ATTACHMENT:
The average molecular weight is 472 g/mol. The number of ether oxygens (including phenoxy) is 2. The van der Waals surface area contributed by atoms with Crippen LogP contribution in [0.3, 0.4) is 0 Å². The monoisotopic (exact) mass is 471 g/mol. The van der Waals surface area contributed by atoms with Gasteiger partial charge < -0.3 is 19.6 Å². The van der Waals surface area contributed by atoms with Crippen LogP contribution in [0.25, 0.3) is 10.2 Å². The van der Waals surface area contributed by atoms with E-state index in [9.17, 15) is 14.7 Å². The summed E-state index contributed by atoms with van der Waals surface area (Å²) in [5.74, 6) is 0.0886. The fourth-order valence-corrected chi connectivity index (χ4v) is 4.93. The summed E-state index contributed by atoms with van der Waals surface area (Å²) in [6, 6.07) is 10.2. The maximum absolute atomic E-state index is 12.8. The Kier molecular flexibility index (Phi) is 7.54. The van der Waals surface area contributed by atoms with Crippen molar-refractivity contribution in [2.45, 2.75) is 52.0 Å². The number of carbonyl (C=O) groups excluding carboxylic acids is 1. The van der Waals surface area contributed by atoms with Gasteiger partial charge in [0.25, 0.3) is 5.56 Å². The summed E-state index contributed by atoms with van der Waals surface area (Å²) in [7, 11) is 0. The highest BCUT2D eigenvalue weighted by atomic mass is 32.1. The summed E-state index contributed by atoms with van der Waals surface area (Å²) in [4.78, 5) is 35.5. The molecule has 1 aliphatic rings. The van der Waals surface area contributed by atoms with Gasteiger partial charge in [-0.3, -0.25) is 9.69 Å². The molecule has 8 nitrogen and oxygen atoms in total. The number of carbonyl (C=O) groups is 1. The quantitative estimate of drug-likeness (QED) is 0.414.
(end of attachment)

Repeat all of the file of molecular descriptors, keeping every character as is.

The average molecular weight is 472 g/mol. The number of ether oxygens (including phenoxy) is 2. The van der Waals surface area contributed by atoms with Crippen LogP contribution in [0.3, 0.4) is 0 Å². The monoisotopic (exact) mass is 471 g/mol. The van der Waals surface area contributed by atoms with Gasteiger partial charge < -0.3 is 19.6 Å². The van der Waals surface area contributed by atoms with Crippen LogP contribution in [0.25, 0.3) is 10.2 Å². The van der Waals surface area contributed by atoms with E-state index in [9.17, 15) is 14.7 Å². The summed E-state index contributed by atoms with van der Waals surface area (Å²) in [5.74, 6) is 0.0886. The fourth-order valence-corrected chi connectivity index (χ4v) is 4.93. The summed E-state index contributed by atoms with van der Waals surface area (Å²) in [6, 6.07) is 10.2. The maximum absolute atomic E-state index is 12.8. The Kier molecular flexibility index (Phi) is 7.54. The van der Waals surface area contributed by atoms with Crippen molar-refractivity contribution in [2.45, 2.75) is 52.0 Å². The number of carbonyl (C=O) groups excluding carboxylic acids is 1. The van der Waals surface area contributed by atoms with Gasteiger partial charge in [0.25, 0.3) is 5.56 Å². The summed E-state index contributed by atoms with van der Waals surface area (Å²) in [7, 11) is 0. The highest BCUT2D eigenvalue weighted by atomic mass is 32.1. The summed E-state index contributed by atoms with van der Waals surface area (Å²) in [4.78, 5) is 35.5. The molecule has 1 aliphatic rings. The van der Waals surface area contributed by atoms with Gasteiger partial charge in [-0.3, -0.25) is 9.69 Å². The molecule has 8 nitrogen and oxygen atoms in total. The number of carbonyl (C=O) groups is 1. The quantitative estimate of drug-likeness (QED) is 0.414.